What do Caballo Reservoir and Elephant Butte Irrigation District have in common with Human Systems Research (HSR) and a well known southwestern artist from the 50s and 60s? It’s a bit of a mystery, but the pastel painting depicts several men, NMSU deans as it turns out, fishing in Caballo Reservoir about 1938, right after the lake was filled.
So how did HSR acquire this artwork? Karl Laumbach, Associate Director relates, “Dr. Quentin Ford and his wife Ruth owned this piece… I haven’t taken it apart to see if there’s anything that would give any clues. Dr. Ford was a professor of Engineering at NMSU; he was head of the department and served on the state highway commission. He was born and raised in Glenwood, NM. Their families go back to the days of Oliver Lee and the movement of Texans into New Mexico, everyone coming in on wagons and all that. “
Laumbach and his wife Toni are long time friends of the Fords’ daughter Dabney Ford, a fellow archaeologist. (Toni is the recently retired Chief Curator and Deputy Director of the NM Farm and Ranch Heritage Museum) Karl and Dabney worked together early in their careers, prior to her move north to work as an archaeologist at Chaco Canyon. During the 70s the three friends often explored the Black Range searching for archaeological clues. Laumbach traces a brief history of the personal determination, educational training and will to learn of he and his colleagues, quipping, “Con ganas se puede” which translates to “With desire you can do it.” Good motto. And one that came in handy trying to find a bit of provenance about the mystery painting.
Dabney inherited her parents’ lifetime store of treasures and appreciates the Cañada Alamosa Project. Laumbach says, “Each year, God bless her, she goes through a marvelous collection of items that her parents had and some of her own and she sends us a big box for the silent auction. So that’s how this painting came to be in our possession.”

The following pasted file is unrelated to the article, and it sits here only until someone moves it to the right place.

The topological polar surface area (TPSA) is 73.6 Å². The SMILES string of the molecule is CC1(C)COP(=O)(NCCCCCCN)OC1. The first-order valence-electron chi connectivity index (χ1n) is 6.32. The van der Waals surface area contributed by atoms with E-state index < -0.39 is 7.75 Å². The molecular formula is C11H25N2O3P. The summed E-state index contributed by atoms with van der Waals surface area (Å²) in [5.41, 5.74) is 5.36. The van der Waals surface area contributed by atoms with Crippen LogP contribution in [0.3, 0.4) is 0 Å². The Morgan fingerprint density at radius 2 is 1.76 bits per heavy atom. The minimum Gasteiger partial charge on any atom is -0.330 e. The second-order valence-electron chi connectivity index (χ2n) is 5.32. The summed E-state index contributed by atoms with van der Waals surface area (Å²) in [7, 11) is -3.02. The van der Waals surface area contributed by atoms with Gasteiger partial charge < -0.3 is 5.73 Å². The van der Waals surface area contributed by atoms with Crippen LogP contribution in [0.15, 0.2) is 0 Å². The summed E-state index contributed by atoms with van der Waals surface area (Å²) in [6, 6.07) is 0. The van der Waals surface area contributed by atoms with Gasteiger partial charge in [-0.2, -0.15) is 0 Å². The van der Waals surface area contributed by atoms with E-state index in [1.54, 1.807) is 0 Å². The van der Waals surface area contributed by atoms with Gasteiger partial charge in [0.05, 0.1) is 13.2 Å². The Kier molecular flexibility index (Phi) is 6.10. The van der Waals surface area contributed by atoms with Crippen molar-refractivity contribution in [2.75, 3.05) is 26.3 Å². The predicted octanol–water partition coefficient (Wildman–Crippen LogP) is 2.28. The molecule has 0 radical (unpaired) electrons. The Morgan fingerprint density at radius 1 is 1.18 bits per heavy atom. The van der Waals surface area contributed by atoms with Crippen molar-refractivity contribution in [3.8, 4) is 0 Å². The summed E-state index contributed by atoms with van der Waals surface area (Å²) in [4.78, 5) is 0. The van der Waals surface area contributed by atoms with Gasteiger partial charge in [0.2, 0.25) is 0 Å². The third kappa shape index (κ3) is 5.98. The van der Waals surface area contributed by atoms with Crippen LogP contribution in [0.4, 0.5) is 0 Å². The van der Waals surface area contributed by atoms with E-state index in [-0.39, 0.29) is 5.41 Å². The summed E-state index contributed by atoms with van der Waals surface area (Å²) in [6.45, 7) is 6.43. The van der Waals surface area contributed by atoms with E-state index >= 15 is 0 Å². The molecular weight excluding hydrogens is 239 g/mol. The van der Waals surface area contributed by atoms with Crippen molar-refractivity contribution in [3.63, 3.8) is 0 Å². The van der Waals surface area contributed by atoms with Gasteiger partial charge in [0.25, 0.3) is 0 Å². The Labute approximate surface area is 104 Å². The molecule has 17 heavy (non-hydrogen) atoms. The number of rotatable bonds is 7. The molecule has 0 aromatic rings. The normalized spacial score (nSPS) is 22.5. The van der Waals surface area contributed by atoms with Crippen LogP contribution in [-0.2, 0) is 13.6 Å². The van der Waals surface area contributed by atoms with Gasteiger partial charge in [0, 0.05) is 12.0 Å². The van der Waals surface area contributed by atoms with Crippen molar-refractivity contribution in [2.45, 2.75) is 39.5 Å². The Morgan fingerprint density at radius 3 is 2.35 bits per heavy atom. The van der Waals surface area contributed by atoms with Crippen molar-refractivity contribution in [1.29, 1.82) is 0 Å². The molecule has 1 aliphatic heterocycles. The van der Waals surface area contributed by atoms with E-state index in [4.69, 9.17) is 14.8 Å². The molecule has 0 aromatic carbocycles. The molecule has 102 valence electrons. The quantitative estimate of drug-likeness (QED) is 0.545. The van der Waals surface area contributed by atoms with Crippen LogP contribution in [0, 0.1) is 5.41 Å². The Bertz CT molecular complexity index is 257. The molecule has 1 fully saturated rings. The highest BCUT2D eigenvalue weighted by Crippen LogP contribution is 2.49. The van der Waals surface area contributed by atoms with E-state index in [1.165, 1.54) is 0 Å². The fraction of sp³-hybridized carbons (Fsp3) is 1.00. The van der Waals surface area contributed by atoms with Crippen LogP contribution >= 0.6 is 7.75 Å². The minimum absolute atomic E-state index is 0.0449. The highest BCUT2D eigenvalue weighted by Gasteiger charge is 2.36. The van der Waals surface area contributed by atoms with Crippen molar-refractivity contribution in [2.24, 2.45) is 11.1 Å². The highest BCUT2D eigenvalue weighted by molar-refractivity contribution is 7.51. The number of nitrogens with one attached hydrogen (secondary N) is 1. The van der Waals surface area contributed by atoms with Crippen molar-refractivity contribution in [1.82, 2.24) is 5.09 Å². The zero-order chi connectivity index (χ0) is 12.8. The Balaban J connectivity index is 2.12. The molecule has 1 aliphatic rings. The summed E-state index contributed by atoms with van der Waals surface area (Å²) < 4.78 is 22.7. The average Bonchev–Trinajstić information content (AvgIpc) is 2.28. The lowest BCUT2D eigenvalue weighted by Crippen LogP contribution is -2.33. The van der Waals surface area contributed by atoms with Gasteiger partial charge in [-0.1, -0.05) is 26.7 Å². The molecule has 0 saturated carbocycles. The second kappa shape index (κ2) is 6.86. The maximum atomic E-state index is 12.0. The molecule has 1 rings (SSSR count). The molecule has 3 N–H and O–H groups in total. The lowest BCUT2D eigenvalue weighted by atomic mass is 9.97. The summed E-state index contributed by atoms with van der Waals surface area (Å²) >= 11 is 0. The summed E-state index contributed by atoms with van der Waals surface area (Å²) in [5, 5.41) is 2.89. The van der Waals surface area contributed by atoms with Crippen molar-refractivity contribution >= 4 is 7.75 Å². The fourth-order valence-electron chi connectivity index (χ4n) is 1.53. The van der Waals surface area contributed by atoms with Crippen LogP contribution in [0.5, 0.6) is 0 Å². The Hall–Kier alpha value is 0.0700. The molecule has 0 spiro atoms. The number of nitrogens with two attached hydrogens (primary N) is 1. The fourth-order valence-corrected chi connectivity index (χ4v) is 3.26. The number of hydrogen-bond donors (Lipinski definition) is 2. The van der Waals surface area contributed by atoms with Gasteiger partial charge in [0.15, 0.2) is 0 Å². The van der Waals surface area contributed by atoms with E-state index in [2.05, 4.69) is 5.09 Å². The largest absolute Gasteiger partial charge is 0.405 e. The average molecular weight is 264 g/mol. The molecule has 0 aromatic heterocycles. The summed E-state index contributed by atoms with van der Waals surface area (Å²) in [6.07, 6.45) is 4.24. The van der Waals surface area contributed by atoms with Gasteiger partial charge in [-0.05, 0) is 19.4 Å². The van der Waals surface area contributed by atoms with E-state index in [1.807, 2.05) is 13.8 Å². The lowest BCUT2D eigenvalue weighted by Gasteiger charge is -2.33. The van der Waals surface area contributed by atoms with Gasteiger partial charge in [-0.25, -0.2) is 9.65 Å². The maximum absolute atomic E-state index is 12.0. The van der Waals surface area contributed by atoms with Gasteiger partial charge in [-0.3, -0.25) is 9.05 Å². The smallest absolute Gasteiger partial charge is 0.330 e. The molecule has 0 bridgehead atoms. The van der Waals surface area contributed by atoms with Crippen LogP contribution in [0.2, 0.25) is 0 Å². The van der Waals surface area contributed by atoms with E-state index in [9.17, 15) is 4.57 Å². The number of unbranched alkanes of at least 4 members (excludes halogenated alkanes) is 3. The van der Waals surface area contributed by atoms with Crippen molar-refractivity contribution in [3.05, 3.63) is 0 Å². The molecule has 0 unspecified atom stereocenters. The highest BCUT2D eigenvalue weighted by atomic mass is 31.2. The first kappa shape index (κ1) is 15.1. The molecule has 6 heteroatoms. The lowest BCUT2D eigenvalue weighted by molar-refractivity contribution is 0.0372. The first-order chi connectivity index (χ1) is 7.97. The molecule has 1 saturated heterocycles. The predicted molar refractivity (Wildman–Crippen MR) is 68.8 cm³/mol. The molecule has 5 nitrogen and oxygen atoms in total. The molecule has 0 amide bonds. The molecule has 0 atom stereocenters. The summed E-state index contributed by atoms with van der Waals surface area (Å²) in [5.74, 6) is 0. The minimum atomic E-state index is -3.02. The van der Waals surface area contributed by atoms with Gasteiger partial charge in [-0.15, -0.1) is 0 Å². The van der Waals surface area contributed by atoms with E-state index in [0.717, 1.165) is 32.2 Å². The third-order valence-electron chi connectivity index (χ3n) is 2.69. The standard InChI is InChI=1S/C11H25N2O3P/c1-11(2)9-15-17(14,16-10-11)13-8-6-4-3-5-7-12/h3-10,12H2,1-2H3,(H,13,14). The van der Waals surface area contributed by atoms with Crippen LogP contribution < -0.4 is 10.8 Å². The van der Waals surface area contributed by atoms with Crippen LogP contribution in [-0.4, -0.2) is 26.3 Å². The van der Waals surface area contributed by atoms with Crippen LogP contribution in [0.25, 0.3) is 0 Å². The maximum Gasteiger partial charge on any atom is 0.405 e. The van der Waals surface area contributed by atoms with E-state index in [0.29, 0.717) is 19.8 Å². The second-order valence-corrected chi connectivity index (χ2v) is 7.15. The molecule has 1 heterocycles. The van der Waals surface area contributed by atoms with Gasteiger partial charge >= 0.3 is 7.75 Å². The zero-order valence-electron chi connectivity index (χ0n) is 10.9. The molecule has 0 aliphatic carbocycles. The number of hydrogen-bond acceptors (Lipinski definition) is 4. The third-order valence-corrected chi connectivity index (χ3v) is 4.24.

HSR provides archaeological, historical and educational services in New Mexico and the surrounding area. Ford’s donation continues a long-standing tradition begun by her parents. She didn’t know where they acquired the painting but back in the 40s and 50s Corder was well known in the southwest. HSR’s annual fund-raising event was successful; however, this particular piece did not sell. That’s when Laumbach got an idea and began some online digging to find out more.
Dabney remembered her father saying that this was a bunch of deans, Laumbach recalls, and they were fishing right after Caballo was filled. “Which would have put it about ’38,” he says, “I suspect that there’s only going to be so many deans at New Mexico State University in 1938, there’s four of them there. You might be able to isolate and guess who some of them might be. That might be an interesting connection.”
He got in touch with Silver City resident Susan Berry, researcher extraordinaire, past director of the Silver City Museum. She is the co-author with Sharman Apt Russell of Built to Last: An Architectural History of Silver City, New Mexico and has published numerous articles. Berry passed along numerous vintage news clippings about Corder. Barry says “Elene turns up in Marfa, Texas in 1935 and by 1937 she is one of many artists with work in a show sponsored by the El Paso Woman’s Club. She married Benjamin Theodore Corder, a Texan, in Eddy County, NM in 1938..In 1947 she’s described as a “Las Cruces artist” Sometime soon afterward they must have come to Silver City, as he (her husband) died there in 27 Dec. 1950.”